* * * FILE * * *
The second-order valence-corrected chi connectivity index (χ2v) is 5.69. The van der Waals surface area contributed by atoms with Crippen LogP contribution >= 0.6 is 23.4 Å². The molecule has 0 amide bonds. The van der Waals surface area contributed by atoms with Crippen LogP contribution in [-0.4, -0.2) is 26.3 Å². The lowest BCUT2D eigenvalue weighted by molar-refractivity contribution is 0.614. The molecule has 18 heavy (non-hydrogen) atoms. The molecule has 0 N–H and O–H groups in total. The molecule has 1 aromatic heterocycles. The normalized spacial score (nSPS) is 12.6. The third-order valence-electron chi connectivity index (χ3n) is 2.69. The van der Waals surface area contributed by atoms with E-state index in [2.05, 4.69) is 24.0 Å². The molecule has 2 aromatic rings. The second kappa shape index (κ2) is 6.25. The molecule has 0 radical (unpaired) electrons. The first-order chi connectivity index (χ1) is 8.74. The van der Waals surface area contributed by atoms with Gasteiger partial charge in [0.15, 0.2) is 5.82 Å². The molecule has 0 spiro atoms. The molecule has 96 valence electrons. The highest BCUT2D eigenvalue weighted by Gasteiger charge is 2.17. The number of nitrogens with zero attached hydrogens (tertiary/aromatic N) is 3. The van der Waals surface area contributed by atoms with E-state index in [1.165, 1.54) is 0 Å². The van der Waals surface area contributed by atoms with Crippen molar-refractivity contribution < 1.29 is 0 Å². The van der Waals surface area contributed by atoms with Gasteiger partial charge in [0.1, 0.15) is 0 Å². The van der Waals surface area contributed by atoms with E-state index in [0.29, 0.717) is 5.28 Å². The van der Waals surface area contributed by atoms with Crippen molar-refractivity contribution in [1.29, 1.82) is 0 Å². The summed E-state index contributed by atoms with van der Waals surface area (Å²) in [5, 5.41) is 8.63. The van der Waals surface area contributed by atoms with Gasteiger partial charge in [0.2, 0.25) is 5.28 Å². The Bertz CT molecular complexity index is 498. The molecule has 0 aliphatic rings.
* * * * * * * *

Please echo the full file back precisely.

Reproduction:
The second-order valence-corrected chi connectivity index (χ2v) is 5.69. The van der Waals surface area contributed by atoms with Crippen LogP contribution >= 0.6 is 23.4 Å². The molecule has 0 amide bonds. The van der Waals surface area contributed by atoms with Crippen LogP contribution in [-0.4, -0.2) is 26.3 Å². The lowest BCUT2D eigenvalue weighted by molar-refractivity contribution is 0.614. The molecule has 18 heavy (non-hydrogen) atoms. The molecule has 0 N–H and O–H groups in total. The molecule has 1 aromatic heterocycles. The normalized spacial score (nSPS) is 12.6. The third-order valence-electron chi connectivity index (χ3n) is 2.69. The van der Waals surface area contributed by atoms with E-state index in [2.05, 4.69) is 24.0 Å². The molecule has 2 aromatic rings. The second kappa shape index (κ2) is 6.25. The molecule has 0 radical (unpaired) electrons. The first-order chi connectivity index (χ1) is 8.74. The van der Waals surface area contributed by atoms with Gasteiger partial charge in [0.15, 0.2) is 5.82 Å². The molecule has 0 spiro atoms. The molecule has 96 valence electrons. The highest BCUT2D eigenvalue weighted by Gasteiger charge is 2.17. The number of nitrogens with zero attached hydrogens (tertiary/aromatic N) is 3. The van der Waals surface area contributed by atoms with E-state index in [1.165, 1.54) is 0 Å². The van der Waals surface area contributed by atoms with Crippen molar-refractivity contribution < 1.29 is 0 Å². The van der Waals surface area contributed by atoms with Gasteiger partial charge in [0.1, 0.15) is 0 Å². The van der Waals surface area contributed by atoms with E-state index in [0.29, 0.717) is 5.28 Å². The van der Waals surface area contributed by atoms with Crippen molar-refractivity contribution in [1.29, 1.82) is 0 Å². The summed E-state index contributed by atoms with van der Waals surface area (Å²) in [5, 5.41) is 8.63. The van der Waals surface area contributed by atoms with Gasteiger partial charge in [0.2, 0.25) is 5.28 Å². The Bertz CT molecular complexity index is 498. The molecule has 0 aliphatic rings.